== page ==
(material from the 1956 Gyroscope yearbook)
Since its organization at Camp Fremont in 1918 the 8th Infantry Division has been given a variety of missions all accomplished with recognized excellence. The mission and structure of the division were constantly changed to deal effectively with the needs of the division and the Army. When deployed to Germany in 1957 as part of Operation Gyroscope it was believed that the division would remain there for three years. Those three years turned into 35 and several reorganizations; the "pentomic" structure of the late 1950's, temporary or permanent redeployment of units in the late 60's and again in the 90's, "mechanization" of the early 80's. And finally deactivation in 1992. Several hundred thousand men and women have proudly served this division. Many outstanding units have been part of the 8th Division's heritage, including; the 8th Infantry Regiment , the 34th Infantry Regiment, 61st Infantry Regiment 2d BATTALION, 60th INFANTRY, 121st Infantry regiment, and 34 Tank Battalion 4-34 AR . More recently. The 2nd Battalion, 29th Field Artillery (The 29th Field Artillery Regimental Home Page), and the 5th battalion, 3rd Air Defense Artillery and others.
8th United States Infantry Division Operation Gyroscope 1956
The 8th Infantry Division has seen active duty three times since it was organized in January, 1918. It took part in the occupation of Germany after World War I. In 1944-45 it fought from Normandy to northern Germany by way of the Crozon Peninsula, the Hurtgen Forest and the Rhine.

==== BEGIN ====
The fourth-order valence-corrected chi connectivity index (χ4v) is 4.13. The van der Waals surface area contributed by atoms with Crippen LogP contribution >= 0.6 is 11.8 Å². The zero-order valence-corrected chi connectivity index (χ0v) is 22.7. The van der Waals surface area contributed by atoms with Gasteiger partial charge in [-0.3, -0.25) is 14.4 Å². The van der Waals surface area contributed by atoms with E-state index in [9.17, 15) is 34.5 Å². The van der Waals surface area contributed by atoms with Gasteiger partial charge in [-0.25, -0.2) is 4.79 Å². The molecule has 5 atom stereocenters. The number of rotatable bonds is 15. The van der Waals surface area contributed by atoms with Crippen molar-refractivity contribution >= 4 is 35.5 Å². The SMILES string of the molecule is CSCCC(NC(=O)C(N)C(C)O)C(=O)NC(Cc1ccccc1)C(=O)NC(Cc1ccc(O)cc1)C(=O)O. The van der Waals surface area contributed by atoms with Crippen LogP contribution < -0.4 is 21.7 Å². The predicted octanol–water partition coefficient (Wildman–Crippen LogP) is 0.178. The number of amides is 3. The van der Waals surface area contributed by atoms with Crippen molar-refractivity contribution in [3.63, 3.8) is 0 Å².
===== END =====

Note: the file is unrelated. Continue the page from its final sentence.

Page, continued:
From August 1950, until its transfer to Fort Carson, Colorado in June, 1954, it was an Infantry Replacement Training Division stationed at Fort Jackson, S. C. The 8th was authorized at camp Fremont, Palo Alto, California in January 1918. From the namesake of that station, the explorer and soldier John Fremont (who opened up the Oregon Trail), the division took its first nickname - "Pathfinder". Years later the name "Golden Arrow" was adopted because of the arrow which pierces a silver figure "8" in the division insignia.
In September, 1918, the division left California for France, but the armistice was signed before it reached Europe. One unit, of the division, the 8th Regiment, was made part of the Army of Occupation. The remaining elements of the division were returned to the United States, and in February, 1919, the division disbanded. In 1923 it was reconstructed as an inactive unit. In the summer of 1940, when the German drive in Europe had proved successful, the British had been evacuated at Dunkirk, and Norway and Denmark had been seized, the 8th again was called to active status as part of the American rearmament force.